[0062] Figure 4 illustrates the resonance frequency and total impedance responses of a piezoelectric cantilever sensor (f R = 858 kHz, Q=35) in liquids of various densities. Dashed lines indicate NaCl-solution (X=0.0301, p= 1.0197 g/mL). Dotted lines are the spectra in glycerol solution (X=O.0107, p=1.0007 g/ml). Solid lines are the spectra in 1-propanol solution (X=0.0100, p=0.9958 g/ml). Note the impedance profile moves to the right in a lower density solution. Initially the sensor was allowed to reach steady state in NaCl-solution (X=O.0301 , p=\.0197 g/mL). Subsequently, the steady values in glycerol solution (X=0.0107, p=1.0007 g/mL) and 1-propanol solution (X=0.0100, p=0.9958 g/mL) were recorded. Resonance frequency increased from 855.125 kHz to 858.500 kHz (Af= 3,375 Hz), and then to 860.375 kHz (Af= 1,875 Hz) in the three solutions noted. Phase angle increased from -31.34° to -29.36°, then to -28.98°, respectively. That is, as density decreased from 1.0197 g/mL to 1.0007 g/mL, and then to 0.9958 g/mL, both resonance frequency and the phase angle increased. As shown in Figure 4, for the three changes, the impedance spectrum moved in the same direction as resonance frequency. Further, the total impedance spectra for the three cases are nearly parallel to each other in the range of 850-865 kHz. Note that the total impedance in higher density solution is larger than it is in lower density liquids; and, the larger the resonance frequency change, the higher the impedance response magnitude. The measurement of impedance change at a fixed frequency gives data directly related to density change of liquids, or effective added mass response. Since the sensor is used for obtaining mass-change response, impedance (|z| ) at a fixed frequency can be monitored rather than a more laborious method of monitoring resonant frequency.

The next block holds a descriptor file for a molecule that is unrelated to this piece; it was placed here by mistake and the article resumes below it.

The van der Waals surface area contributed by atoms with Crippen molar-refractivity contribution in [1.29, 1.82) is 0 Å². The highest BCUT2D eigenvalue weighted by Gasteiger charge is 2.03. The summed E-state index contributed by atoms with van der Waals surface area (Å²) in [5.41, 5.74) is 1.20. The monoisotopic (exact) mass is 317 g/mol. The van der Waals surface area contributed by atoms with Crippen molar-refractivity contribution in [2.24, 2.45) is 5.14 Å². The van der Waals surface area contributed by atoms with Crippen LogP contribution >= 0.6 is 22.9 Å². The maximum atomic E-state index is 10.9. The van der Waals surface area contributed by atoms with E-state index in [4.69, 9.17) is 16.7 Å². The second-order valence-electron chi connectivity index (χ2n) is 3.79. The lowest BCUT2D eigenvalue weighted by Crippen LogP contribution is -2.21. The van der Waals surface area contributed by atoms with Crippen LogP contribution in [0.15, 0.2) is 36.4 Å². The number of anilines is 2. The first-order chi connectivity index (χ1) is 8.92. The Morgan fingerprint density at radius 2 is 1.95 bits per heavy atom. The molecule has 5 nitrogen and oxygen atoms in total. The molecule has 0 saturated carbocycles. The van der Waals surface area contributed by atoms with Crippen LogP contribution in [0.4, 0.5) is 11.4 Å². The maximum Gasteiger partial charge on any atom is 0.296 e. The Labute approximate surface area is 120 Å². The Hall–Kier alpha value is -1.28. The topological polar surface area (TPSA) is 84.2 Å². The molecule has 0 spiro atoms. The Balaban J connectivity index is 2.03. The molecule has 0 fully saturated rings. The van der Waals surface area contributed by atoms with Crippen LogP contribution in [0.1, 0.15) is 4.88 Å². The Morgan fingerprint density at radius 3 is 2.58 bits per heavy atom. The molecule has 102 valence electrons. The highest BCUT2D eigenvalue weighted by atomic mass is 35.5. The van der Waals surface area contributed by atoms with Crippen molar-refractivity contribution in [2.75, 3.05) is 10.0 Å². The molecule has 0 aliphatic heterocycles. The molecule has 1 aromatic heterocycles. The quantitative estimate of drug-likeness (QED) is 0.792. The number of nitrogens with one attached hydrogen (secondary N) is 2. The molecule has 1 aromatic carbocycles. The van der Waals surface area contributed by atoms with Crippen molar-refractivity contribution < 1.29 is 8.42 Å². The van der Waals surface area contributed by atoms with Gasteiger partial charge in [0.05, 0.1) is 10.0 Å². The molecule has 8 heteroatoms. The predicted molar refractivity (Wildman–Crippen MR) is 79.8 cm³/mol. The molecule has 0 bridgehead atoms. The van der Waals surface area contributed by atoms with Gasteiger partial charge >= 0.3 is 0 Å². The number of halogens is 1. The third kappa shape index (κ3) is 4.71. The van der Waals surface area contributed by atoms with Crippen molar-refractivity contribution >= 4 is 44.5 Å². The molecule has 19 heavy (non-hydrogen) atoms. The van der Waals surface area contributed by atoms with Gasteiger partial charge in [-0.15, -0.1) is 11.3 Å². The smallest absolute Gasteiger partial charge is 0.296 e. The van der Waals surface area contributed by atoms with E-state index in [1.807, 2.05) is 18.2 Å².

Choice Of Monitoring Frequency